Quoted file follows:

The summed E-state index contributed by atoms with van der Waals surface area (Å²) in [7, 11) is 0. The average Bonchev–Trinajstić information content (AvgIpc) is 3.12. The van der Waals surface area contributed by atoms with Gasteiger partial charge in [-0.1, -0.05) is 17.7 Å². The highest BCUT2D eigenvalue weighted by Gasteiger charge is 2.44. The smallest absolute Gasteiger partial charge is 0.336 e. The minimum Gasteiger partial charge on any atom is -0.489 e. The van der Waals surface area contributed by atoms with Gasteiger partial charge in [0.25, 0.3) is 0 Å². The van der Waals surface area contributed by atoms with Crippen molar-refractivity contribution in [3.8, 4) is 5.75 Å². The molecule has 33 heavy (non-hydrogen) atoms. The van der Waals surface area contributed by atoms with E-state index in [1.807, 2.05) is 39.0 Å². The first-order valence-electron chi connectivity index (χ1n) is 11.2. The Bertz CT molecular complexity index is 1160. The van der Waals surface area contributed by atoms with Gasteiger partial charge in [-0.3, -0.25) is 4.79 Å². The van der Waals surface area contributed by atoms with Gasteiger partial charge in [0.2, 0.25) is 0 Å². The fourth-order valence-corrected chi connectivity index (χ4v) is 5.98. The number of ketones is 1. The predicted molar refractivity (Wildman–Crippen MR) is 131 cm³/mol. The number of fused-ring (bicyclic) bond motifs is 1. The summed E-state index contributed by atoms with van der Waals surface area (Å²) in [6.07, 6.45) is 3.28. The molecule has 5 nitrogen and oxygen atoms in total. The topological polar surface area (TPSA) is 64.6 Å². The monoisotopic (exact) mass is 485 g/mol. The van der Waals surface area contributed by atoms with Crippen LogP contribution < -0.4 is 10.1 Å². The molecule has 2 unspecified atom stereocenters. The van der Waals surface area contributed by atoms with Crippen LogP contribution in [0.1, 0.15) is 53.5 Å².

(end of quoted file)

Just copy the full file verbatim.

The summed E-state index contributed by atoms with van der Waals surface area (Å²) in [7, 11) is 0. The average Bonchev–Trinajstić information content (AvgIpc) is 3.12. The van der Waals surface area contributed by atoms with Gasteiger partial charge in [-0.1, -0.05) is 17.7 Å². The highest BCUT2D eigenvalue weighted by Gasteiger charge is 2.44. The smallest absolute Gasteiger partial charge is 0.336 e. The minimum Gasteiger partial charge on any atom is -0.489 e. The van der Waals surface area contributed by atoms with Gasteiger partial charge in [0.25, 0.3) is 0 Å². The van der Waals surface area contributed by atoms with Crippen molar-refractivity contribution in [3.8, 4) is 5.75 Å². The molecule has 33 heavy (non-hydrogen) atoms. The van der Waals surface area contributed by atoms with E-state index in [1.807, 2.05) is 39.0 Å². The first-order valence-electron chi connectivity index (χ1n) is 11.2. The Bertz CT molecular complexity index is 1160. The van der Waals surface area contributed by atoms with Gasteiger partial charge in [-0.3, -0.25) is 4.79 Å². The van der Waals surface area contributed by atoms with Gasteiger partial charge in [0.2, 0.25) is 0 Å². The fourth-order valence-corrected chi connectivity index (χ4v) is 5.98. The number of ketones is 1. The predicted molar refractivity (Wildman–Crippen MR) is 131 cm³/mol. The number of fused-ring (bicyclic) bond motifs is 1. The summed E-state index contributed by atoms with van der Waals surface area (Å²) in [6.07, 6.45) is 3.28. The molecule has 5 nitrogen and oxygen atoms in total. The topological polar surface area (TPSA) is 64.6 Å². The monoisotopic (exact) mass is 485 g/mol. The van der Waals surface area contributed by atoms with Crippen LogP contribution < -0.4 is 10.1 Å². The molecule has 2 unspecified atom stereocenters. The van der Waals surface area contributed by atoms with Crippen LogP contribution in [0.1, 0.15) is 53.5 Å².